Daruma might be unfamiliar to people outside of Japan. They are ornaments used for auspicious occasions, which are familiar to Japanese people. Business people even today decorate their house with them. Although, not in my house. (laughes)
The enemy characters in Ninja-kun are Japanese-style monsters. Certainly the daruma is not a monster, but I used it as a character because of the high profile as something distinctly Japanese. Since the daruma has a scary face, it’s perfect for an enemy character. Also, because the design is simple, it’s easy to create a pixel rendition.
Ninja-kun has some cool effects, like the colorful scenery between stages and the cherry blossoms when you run out of lives, what inspired these?
“Sakura” is the Japanese spring tradition. The Japanese have a special feeling for the cherry blossoms. Cherry trees bloom all at once for only for a very short period of time. After full bloom, the cherry blossoms will fall. How the petals flutter to the ground is a traditional rendition that we use in Japan when you express the sentiment that life is gradually scattering.
What is the relation between UPL’s Ninja-kun and Jaleco’s Ninja Jajamaru-kun?
The Nintendo Famicom was released in 1983. The arcade version of Ninja-kun was released in 1984. Most Famicom software at the time were ports of hit arcade games. At the time, UPL did not have much interest in the home console market, so they sold the license for Ninja-kun to Jaleco. The Famicom version of this title was a big hit. When discussing Famicom software, people seem to speak very highly of it. Looking back on it now, I wonder if it was a waste for UPL to not develop and publish the port themselves.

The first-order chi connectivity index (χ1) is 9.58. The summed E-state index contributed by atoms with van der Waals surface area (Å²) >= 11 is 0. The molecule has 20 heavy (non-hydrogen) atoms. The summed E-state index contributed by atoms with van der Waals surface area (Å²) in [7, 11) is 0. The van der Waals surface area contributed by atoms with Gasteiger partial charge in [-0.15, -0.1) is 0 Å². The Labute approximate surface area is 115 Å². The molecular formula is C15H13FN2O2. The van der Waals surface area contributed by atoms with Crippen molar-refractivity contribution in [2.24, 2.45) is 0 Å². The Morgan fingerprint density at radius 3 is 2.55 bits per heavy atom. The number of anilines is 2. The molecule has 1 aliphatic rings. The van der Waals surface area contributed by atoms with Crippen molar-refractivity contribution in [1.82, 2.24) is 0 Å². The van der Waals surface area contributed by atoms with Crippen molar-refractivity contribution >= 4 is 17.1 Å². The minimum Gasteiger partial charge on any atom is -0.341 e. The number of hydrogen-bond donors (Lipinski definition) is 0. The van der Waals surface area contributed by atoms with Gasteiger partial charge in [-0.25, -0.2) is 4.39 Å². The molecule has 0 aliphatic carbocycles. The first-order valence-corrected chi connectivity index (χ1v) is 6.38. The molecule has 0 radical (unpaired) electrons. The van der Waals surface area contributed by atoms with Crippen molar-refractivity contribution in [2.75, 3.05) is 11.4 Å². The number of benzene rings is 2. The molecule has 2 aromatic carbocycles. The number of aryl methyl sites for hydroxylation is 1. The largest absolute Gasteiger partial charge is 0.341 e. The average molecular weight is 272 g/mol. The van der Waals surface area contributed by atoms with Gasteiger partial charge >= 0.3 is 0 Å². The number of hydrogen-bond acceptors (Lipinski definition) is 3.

In 1985, Jaleco developed Ninja Jajamaru-kun on their own. Jajamaru-kun seems to be the brother of Ninja-kun. Since the presidents of UPL and Jaleco had a good relationship, I honestly think he allowed him to expand the franchise.
UPL had many interesting games in the mid-1980s, but their output seemed less inspired as time went on into the 90s, before it closed. Why did they change direction?
Since I left UPL immediately after completing RAIDERS5, I do not know much about what happened in-house afterwards, because I was busy building my own company. Many arcade games after I left UPL were created by Tsutomu Fujisawa. For better or worse, his game design is very unique. I think that is emblematic of UPL’s work. If anything about the game’s direction changed, it was because of him. (ED Note: According to Wikipedia, Fujisawa developed the Ninja-kun sequel and then left UPL in 1987 to become a freelancer, though he continued to work with UPL on many later projects.)
Finally, Majou no Bouken: Ninja-kun was created 30 years ago. I am very pleased that it has been accurately ported to the PS4. If you have only played the Famicom version, please try the original arcade game. You will be able to enjoy more sophisticated play than the FC version. Because the enemy of the final stage is the “alter ego of the player”, please check it out.
Thanks to Hanenashi Error for the translation help!